Emergency Supplemental Appropriations Legislation for Disaster Assistance: Summary Data [Updated August 14, 2008] [open pdf - 137KB]
"This report provides summary information on emergency supplemental appropriations enacted after major disasters since 19891. During the 20-year span from FY1989 through the present, Congress appropriated almost $250 billion in constant 2008 dollars. Most of the appropriations were preceded by a presidential request for supplemental funding. The most recent and costly disasters occurred in the summer of 2005 when Hurricanes Katrina, Rita, and Wilma made landfall in Gulf Coast states. Since Hurricane Katrina struck in August of 2005, more than $130 billion has been appropriated for supplemental disaster funding, most of it needed for the recovery from the 2005 hurricanes. Portions of the appropriations were offset by rescinding more than $34 billion in previously appropriated funds, explained in the section titled 'Hurricanes Katrina, Rita, and Wilma.' Prior to FY2005 and the hurricanes, only the terrorist attacks of 2001 led to supplemental appropriations legislation that exceeded $20 billion. Congress appropriated a total of more than $26 billion for disaster assistance in response to the attacks. […] On other occasions, however, disaster funding has been part of larger pieces of legislation that appropriated funds for purposes other than disaster assistance. The most recent supplemental disaster assistance appropriation occurred on June 30, 2008 when the President signed into law H.R. 2642, the Supplemental Appropriations Act, 2008. The statute, P.L.110-252, provides $7 billion in disaster related funding, most of which has been appropriated for disaster relief associated with the 2005 hurricane season."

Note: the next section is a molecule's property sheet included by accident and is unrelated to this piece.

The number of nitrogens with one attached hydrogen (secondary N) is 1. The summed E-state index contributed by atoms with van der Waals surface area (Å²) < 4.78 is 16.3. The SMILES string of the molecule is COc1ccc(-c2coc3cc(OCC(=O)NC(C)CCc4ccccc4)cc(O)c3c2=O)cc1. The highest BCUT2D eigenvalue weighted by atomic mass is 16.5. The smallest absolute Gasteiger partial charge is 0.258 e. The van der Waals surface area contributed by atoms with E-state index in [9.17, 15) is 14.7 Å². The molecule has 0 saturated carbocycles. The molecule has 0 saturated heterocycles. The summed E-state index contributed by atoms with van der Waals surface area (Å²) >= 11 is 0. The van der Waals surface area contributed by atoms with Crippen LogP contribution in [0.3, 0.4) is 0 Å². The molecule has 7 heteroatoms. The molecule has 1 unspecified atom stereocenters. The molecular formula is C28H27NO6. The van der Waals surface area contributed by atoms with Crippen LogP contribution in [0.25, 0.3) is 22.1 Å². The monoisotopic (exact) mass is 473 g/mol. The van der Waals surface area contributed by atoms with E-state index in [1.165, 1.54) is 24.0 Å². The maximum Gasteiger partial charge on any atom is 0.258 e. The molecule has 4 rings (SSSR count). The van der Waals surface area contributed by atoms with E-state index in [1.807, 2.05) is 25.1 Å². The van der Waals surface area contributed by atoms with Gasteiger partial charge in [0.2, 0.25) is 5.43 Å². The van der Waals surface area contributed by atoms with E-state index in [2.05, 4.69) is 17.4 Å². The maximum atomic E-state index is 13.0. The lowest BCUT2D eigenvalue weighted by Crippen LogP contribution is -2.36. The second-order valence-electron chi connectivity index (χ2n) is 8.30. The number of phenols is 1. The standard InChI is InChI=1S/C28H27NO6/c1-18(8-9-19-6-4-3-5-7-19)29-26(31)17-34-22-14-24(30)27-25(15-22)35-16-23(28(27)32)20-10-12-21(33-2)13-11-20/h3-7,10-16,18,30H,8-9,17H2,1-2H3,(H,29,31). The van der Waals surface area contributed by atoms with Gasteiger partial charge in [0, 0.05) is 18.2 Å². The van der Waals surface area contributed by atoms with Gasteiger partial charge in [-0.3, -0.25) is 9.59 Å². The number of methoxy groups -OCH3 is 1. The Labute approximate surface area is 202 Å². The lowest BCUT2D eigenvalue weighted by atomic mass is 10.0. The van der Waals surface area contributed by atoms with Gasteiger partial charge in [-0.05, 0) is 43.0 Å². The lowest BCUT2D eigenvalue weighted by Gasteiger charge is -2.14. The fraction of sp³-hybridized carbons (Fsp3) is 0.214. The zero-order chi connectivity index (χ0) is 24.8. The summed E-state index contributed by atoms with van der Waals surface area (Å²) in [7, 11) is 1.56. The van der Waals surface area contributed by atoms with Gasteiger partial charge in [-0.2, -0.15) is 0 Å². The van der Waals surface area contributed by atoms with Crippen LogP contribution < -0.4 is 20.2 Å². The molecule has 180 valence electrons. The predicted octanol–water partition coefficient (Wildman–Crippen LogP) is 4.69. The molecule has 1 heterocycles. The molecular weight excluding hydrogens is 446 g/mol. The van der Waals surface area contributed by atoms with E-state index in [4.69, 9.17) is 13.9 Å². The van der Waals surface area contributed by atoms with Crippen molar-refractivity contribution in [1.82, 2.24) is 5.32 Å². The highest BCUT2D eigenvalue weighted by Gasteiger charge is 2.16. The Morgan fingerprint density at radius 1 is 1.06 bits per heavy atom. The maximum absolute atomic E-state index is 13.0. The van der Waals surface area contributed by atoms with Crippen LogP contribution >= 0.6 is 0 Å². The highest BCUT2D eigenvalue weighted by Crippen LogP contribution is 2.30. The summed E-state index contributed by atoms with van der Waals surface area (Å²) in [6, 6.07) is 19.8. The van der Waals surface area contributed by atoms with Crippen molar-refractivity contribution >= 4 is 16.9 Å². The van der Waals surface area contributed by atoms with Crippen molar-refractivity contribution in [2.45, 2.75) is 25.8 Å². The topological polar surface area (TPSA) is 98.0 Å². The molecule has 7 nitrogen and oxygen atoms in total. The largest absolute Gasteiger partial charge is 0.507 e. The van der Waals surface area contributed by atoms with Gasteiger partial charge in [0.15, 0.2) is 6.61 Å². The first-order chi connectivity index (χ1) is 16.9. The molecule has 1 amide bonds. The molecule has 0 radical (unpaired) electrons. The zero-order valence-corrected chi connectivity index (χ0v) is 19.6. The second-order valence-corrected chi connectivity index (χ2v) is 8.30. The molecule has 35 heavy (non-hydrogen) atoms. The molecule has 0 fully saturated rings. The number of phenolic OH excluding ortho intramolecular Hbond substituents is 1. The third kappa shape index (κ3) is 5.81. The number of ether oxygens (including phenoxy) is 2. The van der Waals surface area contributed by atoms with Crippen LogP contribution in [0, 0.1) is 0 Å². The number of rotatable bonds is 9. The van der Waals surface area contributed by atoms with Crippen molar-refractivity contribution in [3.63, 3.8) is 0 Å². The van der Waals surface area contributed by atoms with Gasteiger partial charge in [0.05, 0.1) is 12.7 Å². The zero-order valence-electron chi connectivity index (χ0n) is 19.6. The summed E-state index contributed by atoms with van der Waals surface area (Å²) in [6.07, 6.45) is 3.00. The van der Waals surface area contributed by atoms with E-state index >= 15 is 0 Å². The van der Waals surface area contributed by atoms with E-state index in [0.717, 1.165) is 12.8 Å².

CRS Report for Congress, RL33226